How To Use Inner Child Work Within Your Hypnotherapy Session

The Inner Child – it’s a concept that’s been around a pretty long time now, with its roots in Jung and even Freud. It’s also a concept that clinical hypnotists frequently work with, as it fits so well with hypnotism.

As a practicing hypnotist, you would be expected to be able to offer inner child work where appropriate, so let’s take a brief look at what or who the inner child is, and its relevance to clinical hypnosis.

First of all, I want to be clear that not everyone subscribes to the idea of the Inner child, and inner child work, although very popular and generally accepted in psychological circles definitely has its critics. But then so does hypnosis in general!

For the purpose of writing this article it’ll make life much easier if I don’t have to keep saying things like, “Proponents of Inner Child work believe…” As it happens, I’ve had a lot of success with inner child work, and I love using it with clients, so I guess I’m pretty much a convert. Besides, if it gets results, why knock it?!

Maybe in another article I’ll look at the criticisms of inner child work (it’s useful to know what they are, if for no other reason than to be prepared for those who will say it’s all rubbish) but for now, I simply want to give a brief over view of the concept.

Where Does Inner Child Work Come From?

Inner Child work has different guises in many different branches of psychology, including Transactional Analysis, Gestalt therapy, psycho-analysis, psycho-synthesis and clinical hypnosis, but they all, in their own way, say the same thing… that we have many different selves within us; different sub-personalities, many of which have their roots in a developmental stage from our past. And at any one time, the way we behave, feel and react to life is dictated by which of those sub-personalities is in control.

This isn’t a form of neurosis or psychosis, it’s perfectly normal! And when the positive aspects of those sub-personalities are freed up it can even be very healthy! Each of these sub-personalities has its own beliefs, attitudes and, most importantly, hidden agendas.

For many of us, particularly when pressure mounts, it’s our child-self which comes to the fore, and that’s not always the best person to be in charge! We all recognize that feeling of insecurity, don’t we, where underneath the brave front we feel like five year old just waiting for our cover to be blown?

We’re Children For Life

We’re all born with a natural tendency to be open, inquisitive, playful and full of wonder. Some people say this is naturally how we are, our “true self”.  This child-personality remains a part of our psyche for life, and has some very positive characteristics which emerge in a sense of fun, creativity and spontaneity, if we allow it to.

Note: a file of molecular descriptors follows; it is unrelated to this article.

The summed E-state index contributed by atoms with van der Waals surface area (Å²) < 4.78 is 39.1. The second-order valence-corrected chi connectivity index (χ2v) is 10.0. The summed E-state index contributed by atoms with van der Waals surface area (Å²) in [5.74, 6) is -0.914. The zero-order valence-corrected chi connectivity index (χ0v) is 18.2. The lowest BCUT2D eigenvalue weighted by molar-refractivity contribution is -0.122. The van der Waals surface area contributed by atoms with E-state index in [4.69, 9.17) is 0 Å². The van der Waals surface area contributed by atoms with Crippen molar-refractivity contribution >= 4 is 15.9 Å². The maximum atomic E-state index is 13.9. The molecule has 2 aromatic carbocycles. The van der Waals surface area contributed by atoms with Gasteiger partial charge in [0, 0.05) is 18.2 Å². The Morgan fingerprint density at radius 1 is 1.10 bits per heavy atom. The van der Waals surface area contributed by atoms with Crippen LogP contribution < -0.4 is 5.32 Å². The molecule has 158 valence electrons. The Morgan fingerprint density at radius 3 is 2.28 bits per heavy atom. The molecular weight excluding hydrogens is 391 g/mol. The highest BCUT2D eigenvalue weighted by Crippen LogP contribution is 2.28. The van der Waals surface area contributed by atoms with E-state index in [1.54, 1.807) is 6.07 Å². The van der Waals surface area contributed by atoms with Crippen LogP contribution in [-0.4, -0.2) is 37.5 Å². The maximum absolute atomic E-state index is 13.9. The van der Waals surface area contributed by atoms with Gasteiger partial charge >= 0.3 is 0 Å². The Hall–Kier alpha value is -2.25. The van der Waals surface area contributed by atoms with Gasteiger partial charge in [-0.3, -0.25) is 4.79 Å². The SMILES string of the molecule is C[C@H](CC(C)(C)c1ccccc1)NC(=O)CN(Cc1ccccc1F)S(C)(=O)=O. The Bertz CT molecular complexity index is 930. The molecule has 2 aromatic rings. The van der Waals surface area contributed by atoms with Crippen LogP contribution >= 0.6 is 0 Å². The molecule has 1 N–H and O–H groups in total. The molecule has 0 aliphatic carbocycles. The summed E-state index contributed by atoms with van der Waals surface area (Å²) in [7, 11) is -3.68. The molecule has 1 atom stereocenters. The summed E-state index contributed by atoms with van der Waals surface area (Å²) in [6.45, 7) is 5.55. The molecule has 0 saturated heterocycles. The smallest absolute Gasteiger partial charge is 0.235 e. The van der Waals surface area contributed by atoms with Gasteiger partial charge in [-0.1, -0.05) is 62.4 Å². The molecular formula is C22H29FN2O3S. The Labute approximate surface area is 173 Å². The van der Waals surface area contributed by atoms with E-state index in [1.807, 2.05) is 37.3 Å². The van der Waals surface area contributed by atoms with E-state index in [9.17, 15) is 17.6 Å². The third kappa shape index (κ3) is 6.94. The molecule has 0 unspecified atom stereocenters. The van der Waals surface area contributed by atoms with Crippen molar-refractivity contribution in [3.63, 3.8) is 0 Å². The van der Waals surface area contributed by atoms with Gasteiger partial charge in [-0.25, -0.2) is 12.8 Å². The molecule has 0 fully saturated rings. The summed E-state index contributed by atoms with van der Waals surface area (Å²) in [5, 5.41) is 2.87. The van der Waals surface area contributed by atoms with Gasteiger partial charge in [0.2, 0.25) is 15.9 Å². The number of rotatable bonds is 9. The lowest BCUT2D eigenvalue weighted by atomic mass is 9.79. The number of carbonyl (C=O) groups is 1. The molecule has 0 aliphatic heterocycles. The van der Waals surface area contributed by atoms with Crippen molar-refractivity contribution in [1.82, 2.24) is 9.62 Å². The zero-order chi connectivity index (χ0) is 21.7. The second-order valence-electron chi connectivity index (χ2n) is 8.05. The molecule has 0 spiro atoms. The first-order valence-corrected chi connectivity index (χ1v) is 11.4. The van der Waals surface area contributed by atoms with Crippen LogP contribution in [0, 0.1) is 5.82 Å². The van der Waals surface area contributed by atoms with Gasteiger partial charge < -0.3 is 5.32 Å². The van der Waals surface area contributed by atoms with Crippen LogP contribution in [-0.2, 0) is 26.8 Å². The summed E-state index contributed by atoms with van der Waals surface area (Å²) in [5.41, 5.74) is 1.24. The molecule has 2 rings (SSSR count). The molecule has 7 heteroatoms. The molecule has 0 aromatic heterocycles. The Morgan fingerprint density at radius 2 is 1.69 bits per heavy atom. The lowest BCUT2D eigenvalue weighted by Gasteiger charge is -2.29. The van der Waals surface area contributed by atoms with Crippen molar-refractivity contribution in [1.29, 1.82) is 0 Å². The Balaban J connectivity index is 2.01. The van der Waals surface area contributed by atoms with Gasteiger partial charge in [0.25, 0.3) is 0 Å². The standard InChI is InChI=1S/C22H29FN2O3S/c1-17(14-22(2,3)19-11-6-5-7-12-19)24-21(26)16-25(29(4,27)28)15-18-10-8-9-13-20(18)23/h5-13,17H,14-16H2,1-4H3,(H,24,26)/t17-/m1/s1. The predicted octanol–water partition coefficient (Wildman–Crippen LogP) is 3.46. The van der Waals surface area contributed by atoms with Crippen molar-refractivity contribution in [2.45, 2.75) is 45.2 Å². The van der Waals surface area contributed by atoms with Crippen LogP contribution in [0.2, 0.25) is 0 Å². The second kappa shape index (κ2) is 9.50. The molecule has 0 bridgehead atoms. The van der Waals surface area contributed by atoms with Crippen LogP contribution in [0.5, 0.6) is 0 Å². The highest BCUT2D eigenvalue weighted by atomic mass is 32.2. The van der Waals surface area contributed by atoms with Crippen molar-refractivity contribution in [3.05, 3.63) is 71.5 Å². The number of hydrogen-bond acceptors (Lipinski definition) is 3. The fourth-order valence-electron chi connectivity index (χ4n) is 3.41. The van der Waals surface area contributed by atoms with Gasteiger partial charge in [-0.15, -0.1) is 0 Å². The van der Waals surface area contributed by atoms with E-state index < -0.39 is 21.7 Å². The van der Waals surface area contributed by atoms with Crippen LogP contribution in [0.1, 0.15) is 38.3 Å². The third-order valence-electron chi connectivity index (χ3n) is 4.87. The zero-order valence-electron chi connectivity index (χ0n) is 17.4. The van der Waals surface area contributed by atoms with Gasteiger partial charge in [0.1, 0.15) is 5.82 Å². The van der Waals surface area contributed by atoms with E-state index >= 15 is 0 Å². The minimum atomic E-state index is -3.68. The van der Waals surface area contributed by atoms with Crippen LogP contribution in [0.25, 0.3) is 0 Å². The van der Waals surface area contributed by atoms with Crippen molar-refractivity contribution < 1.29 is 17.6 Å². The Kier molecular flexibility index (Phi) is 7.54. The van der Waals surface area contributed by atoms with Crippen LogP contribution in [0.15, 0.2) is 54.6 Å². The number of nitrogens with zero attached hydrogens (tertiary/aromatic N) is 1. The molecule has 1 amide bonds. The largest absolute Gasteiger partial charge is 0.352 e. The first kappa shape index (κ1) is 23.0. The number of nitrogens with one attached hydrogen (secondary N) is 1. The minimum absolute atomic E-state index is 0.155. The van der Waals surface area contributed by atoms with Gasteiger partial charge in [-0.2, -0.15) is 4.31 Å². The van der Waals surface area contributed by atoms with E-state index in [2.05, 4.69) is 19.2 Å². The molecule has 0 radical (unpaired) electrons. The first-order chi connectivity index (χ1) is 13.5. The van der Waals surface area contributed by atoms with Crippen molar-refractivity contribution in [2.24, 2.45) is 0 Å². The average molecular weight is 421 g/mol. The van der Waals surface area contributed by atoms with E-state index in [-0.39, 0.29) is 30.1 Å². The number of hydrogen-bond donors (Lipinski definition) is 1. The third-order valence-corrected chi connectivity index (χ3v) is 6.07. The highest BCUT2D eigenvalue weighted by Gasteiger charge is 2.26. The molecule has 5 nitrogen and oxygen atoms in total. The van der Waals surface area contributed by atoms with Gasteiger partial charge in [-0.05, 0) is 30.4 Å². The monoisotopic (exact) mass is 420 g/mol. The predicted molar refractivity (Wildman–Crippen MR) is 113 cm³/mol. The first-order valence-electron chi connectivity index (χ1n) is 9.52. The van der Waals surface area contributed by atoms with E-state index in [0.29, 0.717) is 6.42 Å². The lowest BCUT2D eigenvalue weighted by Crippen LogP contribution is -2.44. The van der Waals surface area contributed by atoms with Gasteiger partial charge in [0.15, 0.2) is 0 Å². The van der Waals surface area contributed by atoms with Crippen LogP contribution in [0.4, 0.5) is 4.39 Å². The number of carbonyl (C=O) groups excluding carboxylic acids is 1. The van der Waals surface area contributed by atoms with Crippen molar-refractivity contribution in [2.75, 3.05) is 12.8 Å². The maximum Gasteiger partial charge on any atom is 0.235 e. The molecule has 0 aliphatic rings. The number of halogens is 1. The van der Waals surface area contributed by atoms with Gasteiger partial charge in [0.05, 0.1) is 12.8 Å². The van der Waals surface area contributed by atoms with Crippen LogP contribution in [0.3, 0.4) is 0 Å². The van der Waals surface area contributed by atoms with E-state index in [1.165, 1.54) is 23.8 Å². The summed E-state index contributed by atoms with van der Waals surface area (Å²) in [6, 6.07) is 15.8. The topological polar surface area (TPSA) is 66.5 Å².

However, our early childhood experiences have a major impact upon us. By the age of 5 or 6, this “divine child” as Jung referred to it has been replaced by the “wounded child”. This is when we realize to our horror that the universe does not revolve around us. That it’s not enough to simply be ourselves. To be loved by our parents we have to conform, be “good” (or quiet, or aggressive – whatever our particular family dynamic emphasizes).

So no matter how good, kind, loving and supportive our parents were, as far as our “child” is concerned, we clearly were not loved enough. And of course, if our parents were abusive or neglectful, then the damage goes much deeper.

It is this “wounded child”,  unconsciously carried around with us, angry, confused, frightened, insecure and manipulative, that is seen as the source of many of our difficulties as adults. That wounded child is frozen in time, influencing our behavior and decisions as it tries to re-write history and secure the unconditional love and approval it desperately wants. Until we deal with the unresolved issues of early childhood, and satisfy the needs of our child-self, it’s difficult to move forward as healthy, balanced, mature adults.

The Inner Child Part 2 Is Coming Soon

Psychotherapy, psychoanalysis and counseling all tend to spend a great deal of time rooting around in childhood memories, working and re-working the issues. They certainly have their place, and can be very valuable. But one of the joys of being a hypnotist is that we can work directly with the unconscious mind, where these different sub-personalities “live”. We can quickly and effectively work with this wounded child to bring about rapid, life-changing results.

Just how we go about working with the Inner Child in hypnosis will be the subject of my next article, so I hope you’ll come back to take a look.